"Hybrid VW" license plate from 2013 Volkswagen Jetta Hybrid drive eventEnlarge Photo
When the 2013 Volkswagen Jetta Hybrid arrives at dealers in late December or early January, VW will become the only carmaker offering both a diesel engine and a hybrid model of the same compact sedan.
Why two such different approaches?
Because, Volkswagen says, the audiences for the two cars are actually very different--and there's very little crossover from one to the other.
As part of its launch event last night, Rainer Michel, vice president of product marketing and strategy for Volkswagen of America, discussed the two different sets of buyers.
Using data from research firm Strategic Vision, Volkswagen looked at buyers of the Honda Civic Hybrid, the Toyota Prius, and the Honda Insight.
The company found that almost half the Toyota Prius buyers considered no other vehicle at all. Of those who did look at alternative choices, none had considered the Volkswagen Jetta TDI.
One-third of buyers of the diesel Jetta TDI, however, considered no other make than Volkswagen. And a mere 5 percent looked at the hybrid Toyota Prius as a competitor.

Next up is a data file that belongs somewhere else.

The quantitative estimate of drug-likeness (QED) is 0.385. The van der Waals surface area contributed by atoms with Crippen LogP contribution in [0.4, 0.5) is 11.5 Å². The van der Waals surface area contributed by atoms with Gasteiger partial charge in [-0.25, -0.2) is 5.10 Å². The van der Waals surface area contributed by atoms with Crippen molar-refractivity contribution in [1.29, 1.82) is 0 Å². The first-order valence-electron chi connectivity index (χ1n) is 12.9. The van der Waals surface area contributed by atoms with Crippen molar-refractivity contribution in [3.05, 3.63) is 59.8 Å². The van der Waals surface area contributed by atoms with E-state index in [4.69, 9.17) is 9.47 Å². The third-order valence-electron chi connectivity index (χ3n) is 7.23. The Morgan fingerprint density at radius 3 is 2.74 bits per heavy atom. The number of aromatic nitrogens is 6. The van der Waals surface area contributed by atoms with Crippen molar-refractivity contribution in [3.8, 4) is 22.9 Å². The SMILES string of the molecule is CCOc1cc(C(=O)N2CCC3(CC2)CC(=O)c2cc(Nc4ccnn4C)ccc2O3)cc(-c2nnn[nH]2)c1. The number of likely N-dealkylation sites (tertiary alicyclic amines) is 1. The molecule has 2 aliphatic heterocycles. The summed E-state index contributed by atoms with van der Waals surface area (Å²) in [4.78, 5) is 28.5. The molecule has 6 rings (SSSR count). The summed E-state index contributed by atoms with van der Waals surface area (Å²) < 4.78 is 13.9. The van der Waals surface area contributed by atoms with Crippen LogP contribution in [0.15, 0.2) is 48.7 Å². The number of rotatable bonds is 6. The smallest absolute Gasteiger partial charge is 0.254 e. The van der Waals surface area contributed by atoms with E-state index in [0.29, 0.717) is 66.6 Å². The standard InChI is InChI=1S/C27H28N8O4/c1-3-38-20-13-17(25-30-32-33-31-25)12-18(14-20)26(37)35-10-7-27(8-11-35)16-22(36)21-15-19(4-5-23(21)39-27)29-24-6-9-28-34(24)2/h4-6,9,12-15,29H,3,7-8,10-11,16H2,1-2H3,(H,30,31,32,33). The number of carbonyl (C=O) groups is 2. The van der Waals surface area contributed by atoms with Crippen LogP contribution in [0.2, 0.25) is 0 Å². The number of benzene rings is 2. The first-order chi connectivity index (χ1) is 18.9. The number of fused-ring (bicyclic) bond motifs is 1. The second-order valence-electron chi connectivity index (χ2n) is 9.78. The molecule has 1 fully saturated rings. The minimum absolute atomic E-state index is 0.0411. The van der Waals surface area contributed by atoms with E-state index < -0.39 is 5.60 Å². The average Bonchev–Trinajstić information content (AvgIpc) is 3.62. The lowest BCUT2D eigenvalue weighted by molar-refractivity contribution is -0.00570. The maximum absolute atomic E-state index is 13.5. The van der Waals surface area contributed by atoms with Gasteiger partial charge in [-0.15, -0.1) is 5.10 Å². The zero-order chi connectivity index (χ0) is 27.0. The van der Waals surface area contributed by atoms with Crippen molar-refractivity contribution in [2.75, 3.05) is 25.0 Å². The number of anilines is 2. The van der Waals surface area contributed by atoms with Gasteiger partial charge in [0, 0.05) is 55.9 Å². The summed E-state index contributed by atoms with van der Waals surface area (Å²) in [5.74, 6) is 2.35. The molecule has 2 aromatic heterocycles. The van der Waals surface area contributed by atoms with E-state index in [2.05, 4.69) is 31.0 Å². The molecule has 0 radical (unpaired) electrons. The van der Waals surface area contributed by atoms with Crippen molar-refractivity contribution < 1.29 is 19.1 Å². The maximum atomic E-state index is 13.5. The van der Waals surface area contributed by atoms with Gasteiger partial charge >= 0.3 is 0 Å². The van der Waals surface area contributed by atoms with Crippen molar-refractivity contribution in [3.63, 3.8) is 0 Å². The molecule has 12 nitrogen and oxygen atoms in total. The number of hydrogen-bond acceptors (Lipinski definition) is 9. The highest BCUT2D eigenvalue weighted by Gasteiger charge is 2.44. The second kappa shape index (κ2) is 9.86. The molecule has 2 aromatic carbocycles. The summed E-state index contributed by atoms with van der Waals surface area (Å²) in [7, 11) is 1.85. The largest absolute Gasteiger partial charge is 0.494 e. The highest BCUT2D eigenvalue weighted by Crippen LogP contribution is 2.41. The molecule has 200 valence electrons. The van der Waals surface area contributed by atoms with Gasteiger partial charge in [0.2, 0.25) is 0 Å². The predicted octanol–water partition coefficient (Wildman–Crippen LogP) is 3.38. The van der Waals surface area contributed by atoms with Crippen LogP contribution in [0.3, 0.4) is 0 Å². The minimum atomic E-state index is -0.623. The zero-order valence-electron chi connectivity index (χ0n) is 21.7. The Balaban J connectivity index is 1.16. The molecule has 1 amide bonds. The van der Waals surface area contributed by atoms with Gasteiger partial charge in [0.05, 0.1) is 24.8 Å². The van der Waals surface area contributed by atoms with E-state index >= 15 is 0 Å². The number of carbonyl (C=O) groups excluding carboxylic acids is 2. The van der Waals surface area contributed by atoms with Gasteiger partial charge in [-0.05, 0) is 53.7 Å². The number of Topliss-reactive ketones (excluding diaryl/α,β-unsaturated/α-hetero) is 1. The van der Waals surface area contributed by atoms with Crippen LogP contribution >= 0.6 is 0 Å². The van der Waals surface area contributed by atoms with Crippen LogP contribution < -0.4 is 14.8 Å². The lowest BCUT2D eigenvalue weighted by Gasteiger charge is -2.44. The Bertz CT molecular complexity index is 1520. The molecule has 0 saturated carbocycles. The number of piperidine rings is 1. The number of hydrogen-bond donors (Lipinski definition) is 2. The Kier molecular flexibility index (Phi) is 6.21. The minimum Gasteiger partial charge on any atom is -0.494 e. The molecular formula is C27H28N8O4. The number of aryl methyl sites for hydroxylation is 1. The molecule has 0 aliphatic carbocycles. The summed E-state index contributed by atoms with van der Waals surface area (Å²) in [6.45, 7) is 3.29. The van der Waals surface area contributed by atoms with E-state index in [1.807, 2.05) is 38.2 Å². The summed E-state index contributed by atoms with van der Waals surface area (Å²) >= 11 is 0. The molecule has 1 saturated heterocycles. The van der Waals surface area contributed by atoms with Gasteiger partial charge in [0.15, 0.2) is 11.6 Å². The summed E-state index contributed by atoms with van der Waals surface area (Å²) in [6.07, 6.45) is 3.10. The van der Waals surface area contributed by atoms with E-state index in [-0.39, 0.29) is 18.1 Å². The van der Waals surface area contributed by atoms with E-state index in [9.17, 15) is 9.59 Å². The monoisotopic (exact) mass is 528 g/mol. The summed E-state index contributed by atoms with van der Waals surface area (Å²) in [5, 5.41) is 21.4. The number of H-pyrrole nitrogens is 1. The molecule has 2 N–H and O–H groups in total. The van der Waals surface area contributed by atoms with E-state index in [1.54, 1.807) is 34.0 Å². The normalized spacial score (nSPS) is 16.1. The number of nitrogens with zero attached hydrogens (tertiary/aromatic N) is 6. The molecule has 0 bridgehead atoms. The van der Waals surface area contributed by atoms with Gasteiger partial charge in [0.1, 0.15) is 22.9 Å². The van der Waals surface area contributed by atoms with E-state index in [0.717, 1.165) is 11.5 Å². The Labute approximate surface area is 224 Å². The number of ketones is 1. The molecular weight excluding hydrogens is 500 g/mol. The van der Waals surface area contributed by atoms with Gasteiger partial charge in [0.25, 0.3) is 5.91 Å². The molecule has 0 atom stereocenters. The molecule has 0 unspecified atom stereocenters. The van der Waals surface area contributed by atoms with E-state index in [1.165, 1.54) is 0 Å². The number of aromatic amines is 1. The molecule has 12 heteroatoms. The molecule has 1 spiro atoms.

As Michel's presentation noted, "Jetta Hybrid will allow VW to attract new customers who don't consider TDI as a legitimate rival to hybrids; those customers equate hybrid with eco-friendly."
Moreover, the Jetta TDI and hybrid buyers differed demographically as well.
Buyers of the three competitive hybrids were just 51 percent male, 78 percent of them were married, 89 percent had no kids in the household, and their average age was 61.
Jetta TDI buyers, on the other hand, included far more men than women. Fewer of them were married, but more of them had children in the house, and they were fully 17 years younger, with an average age of 44.
Michel reiterated several times that the new hybrid Jetta was not a competitor for the longstanding and much-loved Jetta TDI diesel sedan.
2011 Volkswagen JettaEnlarge Photo
Instead, he said, the new model would bring new buyers to the Jetta model, those who would not previously have considered buying a Jetta because they didn't feel it had sufficiently high fuel economy.
The company projects that the new Jetta Hybrid will comprise about 5 percent of overall Jetta sales.
Last year, Volkswagen sold 150,000 Jetta sedans, meaning hybrid sales next year could number roughly 7,500.
What do you think: Is Volkswagen right? Are diesel buyers and hybrid buyers two distinct groups?
Leave us your thoughts in the Comments below.